• Anja Dreyer

Five ways you can support your teenagers' academics and mental health during the pandemic

Updated: May 26

While we're all learning how to adapt to our new world, here are five ways that you can support your teenagers' academics and mental health during the pandemic.


1. Help your children stay in a routine

Staying in a routine is one of the best things, apart from exercise, to keep us in good mental health. By helping your children stay in a routine with their schoolwork and chores, it will help them to feel active, ultimately contributing to a good mood and productivity.



2. Try to understand that their grades may drop a little

There is a fine line between using pressure to perform better, and not being able to perform at all. Help your children understand that they should be doing the best they can, but if it is not as good as before, then that is okay, too. Online learning is vastly different from being in the classroom, and even if your children are receiving Zoom lessons, the instruction they are receiving cannot possibly give them the same feeling as in-class instruction. Tactile learning is taken completely off the table when it comes to online learning, and this will disadvantage many learners.

3. Get help from an online tutor

Private tutoring has many benefits, and apart from being a great way for the children to work through their schoolwork and get individual attention for the things they don't understand, sometimes it's just better to get help from someone who isn't your parent. Teaching and learning can be a point of stress for many parents and their children, and getting help from a private tutor may improve the relationship. In a world where families are together twenty-four-seven, this will be a welcome break for everyone.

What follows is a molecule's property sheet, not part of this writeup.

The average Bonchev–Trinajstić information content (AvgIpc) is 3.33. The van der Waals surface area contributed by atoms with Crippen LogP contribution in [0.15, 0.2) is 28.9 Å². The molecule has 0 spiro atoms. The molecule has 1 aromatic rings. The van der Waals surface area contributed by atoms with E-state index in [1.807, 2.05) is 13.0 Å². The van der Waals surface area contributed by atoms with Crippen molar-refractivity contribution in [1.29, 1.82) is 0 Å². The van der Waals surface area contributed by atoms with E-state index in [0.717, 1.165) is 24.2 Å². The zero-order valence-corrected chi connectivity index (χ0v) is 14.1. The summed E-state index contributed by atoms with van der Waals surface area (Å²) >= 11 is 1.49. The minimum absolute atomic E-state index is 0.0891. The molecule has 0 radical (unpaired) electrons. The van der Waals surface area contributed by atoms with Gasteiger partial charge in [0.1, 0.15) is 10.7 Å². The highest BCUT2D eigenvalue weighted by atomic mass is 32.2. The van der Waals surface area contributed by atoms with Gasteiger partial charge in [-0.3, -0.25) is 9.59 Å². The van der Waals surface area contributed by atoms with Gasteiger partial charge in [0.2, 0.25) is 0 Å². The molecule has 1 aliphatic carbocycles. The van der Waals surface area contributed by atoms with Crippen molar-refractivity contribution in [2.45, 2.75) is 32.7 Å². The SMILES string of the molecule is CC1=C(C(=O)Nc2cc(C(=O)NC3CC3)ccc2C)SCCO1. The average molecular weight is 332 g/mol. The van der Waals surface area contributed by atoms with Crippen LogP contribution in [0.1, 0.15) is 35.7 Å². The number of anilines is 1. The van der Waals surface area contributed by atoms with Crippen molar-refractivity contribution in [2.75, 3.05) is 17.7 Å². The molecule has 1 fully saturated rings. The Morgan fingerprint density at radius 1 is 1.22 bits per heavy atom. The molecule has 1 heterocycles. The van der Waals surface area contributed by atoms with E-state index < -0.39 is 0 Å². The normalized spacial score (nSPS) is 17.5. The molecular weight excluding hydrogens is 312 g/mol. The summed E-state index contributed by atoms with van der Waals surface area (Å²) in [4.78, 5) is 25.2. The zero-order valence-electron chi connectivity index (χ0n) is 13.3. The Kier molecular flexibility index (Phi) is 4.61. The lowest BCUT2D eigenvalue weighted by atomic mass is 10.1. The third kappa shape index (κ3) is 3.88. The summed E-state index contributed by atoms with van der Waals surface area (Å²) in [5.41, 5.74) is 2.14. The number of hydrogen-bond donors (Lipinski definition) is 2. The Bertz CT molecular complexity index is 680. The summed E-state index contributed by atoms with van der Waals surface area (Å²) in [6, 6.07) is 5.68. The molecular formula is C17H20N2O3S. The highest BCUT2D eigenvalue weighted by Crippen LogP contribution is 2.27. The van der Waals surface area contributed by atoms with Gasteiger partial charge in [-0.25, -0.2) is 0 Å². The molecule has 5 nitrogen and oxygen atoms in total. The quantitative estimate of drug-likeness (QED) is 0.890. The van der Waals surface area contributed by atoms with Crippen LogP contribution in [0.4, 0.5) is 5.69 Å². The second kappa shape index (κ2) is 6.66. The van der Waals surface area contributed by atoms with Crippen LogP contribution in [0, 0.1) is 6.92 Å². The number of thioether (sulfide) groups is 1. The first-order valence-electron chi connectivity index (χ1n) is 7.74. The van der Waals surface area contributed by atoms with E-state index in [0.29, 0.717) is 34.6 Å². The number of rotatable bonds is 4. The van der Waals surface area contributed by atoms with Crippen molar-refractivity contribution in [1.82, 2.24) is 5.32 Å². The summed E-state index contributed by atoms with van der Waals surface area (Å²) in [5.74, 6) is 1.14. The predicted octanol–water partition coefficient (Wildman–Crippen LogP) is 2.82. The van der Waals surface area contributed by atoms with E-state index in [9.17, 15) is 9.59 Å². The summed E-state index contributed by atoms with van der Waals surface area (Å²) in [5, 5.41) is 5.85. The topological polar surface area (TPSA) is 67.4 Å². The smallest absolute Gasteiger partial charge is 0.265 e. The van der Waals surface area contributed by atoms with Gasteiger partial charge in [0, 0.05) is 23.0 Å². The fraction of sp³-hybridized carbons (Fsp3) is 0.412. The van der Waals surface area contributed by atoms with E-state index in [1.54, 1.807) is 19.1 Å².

4. Understand that they are all missing their friends. A lot.

Be mindful of the fact that your teenagers have not seen their friends for over two months, or in teenager speak, "like, forever". Being with their friends is a very important part of identity development in the teenage years, and we should understand that their miss for their friends is a very real emotion for them at the moment, and not just "bratty" behaviour.



5. Help them with their time management and prioritization

Sometimes it’s not a matter of if they want to do it, but whether they actually can. Teenagers are not always able to group tasks by importance or urgency, and when it becomes too overwhelming, they freeze. They just stop doing. It will help to sit with them and check-in when they need to get things done and help them organize their time. Click here for a template to help them organize their weeks. Do this with them for bonus bonding time!


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